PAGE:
Wild Mushroom Risotto: Foraging Your Own in the Czech Republic
Putting our car into reverse and backing out of the cottage yesterday, I turned and realized the back seat was covered with mushrooms. The cushions were actually rendered invisible in favor of various colors, shapes, and sizes of the wild mushrooms we had picked over the weekend. “Wow”, I exhaled, then quietly pulled out onto the country road and meditated on how someone like me came to be a mushroom harvester. I cracked the window to release the earthly vapors – “what are we going to do with all these?” . . . “how can I cook these?” I wondered. I suppose the answer will reveal itself in the coming days.
Czechs spend hours in the forest come late August to the first frost seeking various edible fungi. Perhaps the holy grail of mushrooms, the hříbek, is the most beloved in the country and looks much like how an American would imagine a fairy tale mushroom to be. Finding these leaved gems can be quite exhilarating upon discovery and the scavenger hunt kid in you rushes back to your bones. Wow, you found it – call the others over softly! (etiquette: no screaming or yelling in the forest, though – period!)
Yet pickers beware; mushrooms are serious business and can be deadly. In fact, the Austrian’s mother’s friend ate the wrong mushroom in her teens, if I remember the story correctly, and died hours later. As an expat, I have spent many summers in the forest – gleefully calling over my Czech friends and family to see my new-found, wooded treasures only to hear they would strike a drove of wild boar dead with one nibble. Boom! Dead! Out of my wicker basket it returns to the earth (etiquette: wrong mushroom? It gets placed back in the ground erect like you found it – not thrown or littered). Shrug it off, learn from it, and continue your search.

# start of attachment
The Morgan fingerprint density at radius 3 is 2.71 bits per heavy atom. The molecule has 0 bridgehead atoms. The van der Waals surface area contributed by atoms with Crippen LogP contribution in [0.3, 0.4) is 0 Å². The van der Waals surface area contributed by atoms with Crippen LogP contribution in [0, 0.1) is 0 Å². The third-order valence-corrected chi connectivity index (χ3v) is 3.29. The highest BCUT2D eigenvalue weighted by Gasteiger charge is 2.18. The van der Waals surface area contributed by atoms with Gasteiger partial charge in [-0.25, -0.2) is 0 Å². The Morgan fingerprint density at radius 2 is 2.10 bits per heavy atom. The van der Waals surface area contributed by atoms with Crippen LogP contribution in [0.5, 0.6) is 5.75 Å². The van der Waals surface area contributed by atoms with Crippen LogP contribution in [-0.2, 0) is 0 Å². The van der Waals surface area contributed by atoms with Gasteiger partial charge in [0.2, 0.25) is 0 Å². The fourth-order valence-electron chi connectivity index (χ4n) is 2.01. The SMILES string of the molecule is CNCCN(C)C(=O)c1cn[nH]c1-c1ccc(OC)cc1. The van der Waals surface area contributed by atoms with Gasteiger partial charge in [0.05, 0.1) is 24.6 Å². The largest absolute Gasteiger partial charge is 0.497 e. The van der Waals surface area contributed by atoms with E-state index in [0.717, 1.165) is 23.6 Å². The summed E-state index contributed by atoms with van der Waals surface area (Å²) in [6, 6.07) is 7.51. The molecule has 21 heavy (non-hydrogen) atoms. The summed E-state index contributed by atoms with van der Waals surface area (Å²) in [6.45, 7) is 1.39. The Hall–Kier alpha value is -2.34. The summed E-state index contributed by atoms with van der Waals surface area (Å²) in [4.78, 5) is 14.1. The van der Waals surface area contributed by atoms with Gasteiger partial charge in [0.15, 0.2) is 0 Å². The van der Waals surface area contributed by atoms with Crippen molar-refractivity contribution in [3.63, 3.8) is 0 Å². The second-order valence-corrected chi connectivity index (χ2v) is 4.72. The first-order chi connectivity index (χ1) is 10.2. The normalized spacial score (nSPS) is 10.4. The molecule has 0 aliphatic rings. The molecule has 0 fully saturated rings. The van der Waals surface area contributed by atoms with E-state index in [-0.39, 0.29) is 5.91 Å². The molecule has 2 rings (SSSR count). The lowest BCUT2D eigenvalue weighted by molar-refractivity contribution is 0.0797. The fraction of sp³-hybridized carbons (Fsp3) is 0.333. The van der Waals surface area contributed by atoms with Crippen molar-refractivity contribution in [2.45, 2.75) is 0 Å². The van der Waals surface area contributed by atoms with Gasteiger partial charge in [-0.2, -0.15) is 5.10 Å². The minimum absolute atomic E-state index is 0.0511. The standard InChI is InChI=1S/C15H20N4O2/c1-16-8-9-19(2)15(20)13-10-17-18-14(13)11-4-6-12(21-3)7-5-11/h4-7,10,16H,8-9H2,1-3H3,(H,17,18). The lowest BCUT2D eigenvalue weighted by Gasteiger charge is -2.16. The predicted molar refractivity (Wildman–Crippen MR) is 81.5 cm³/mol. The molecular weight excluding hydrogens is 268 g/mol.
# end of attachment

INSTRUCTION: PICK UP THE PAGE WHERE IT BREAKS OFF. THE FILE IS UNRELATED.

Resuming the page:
That said, I have spent years under Czech supervision and have been taught along the way by a true mushroom-slayer; my 5’2″ mother-in-law in pink crocs. Czechs learn how to mushroom pick from their elders at an early age and the knowledge is passed down generation to generation, unlike Germans (::cue cricket noise::). Hours are spent joyfully in the woods on weekends and is a warm and wonderful way to bond with family and friends to share in a great arboreous activity.
- 1 1/4 cups Arborio rice
- 3 1/2 cups of mushrooms (varying, I use at least 3 types of fungi), quartered or halved
- 7 cups of vegetable or chicken stock
- 2/3 cup of leek or scallions OR 1/4 cup shallot
- 1/3 cup shredded carrot
- 1/2 cup dry white wine
- 1 tsp lemon juice
- Extra virgin olive oil
- 1/2 cup grated Parmesan cheese
- In a large, non-stick skillet, sauté mushrooms in batches with salt, fresh cracked pepper, a pinch of rosemary, and Provençal herbs in EVOO and 1 tbs butter. Place to the side (Note: mushrooms will not brown if crowded or wet. After washing mushrooms, pat dry with a kitchen town. Cook mushrooms in batches and place in a medium-sized bowl)
- Heat stock on medium-high, cover, and reduce to medium-low
- In a large, non-stick skillet, sauté leeks or shallots and carrot in 1 tbs butter and EVOO. Add salt and fresh cracked pepper
- When the leeks/shallots/carrots are tender, reduce to medium-low and add rice for 3-4 minutes until the risotto edges are translucent
- Add 1/2 cup wine and cook until it is absorbed (3-4 minutes)
- Add 3/4 cup warm stock after wine is absorbed
- Continue this step every 3-4 minutes (Note: you may not use all your stock but it should be on hand)
- After 10 minutes, add your mushrooms into the skillet and 1 tbs butter
- Add 1 tsp lemon juice
- Continue to ladle your stock in 3/4 cup intervals until risotto is creamy and tender
- Remove from heat and stir in your Parmesan cheese
- Garnish with fresh chopped parsley, shreds of Parmesan cheese, and lemon wedge. Serve in a warmed casserole dish.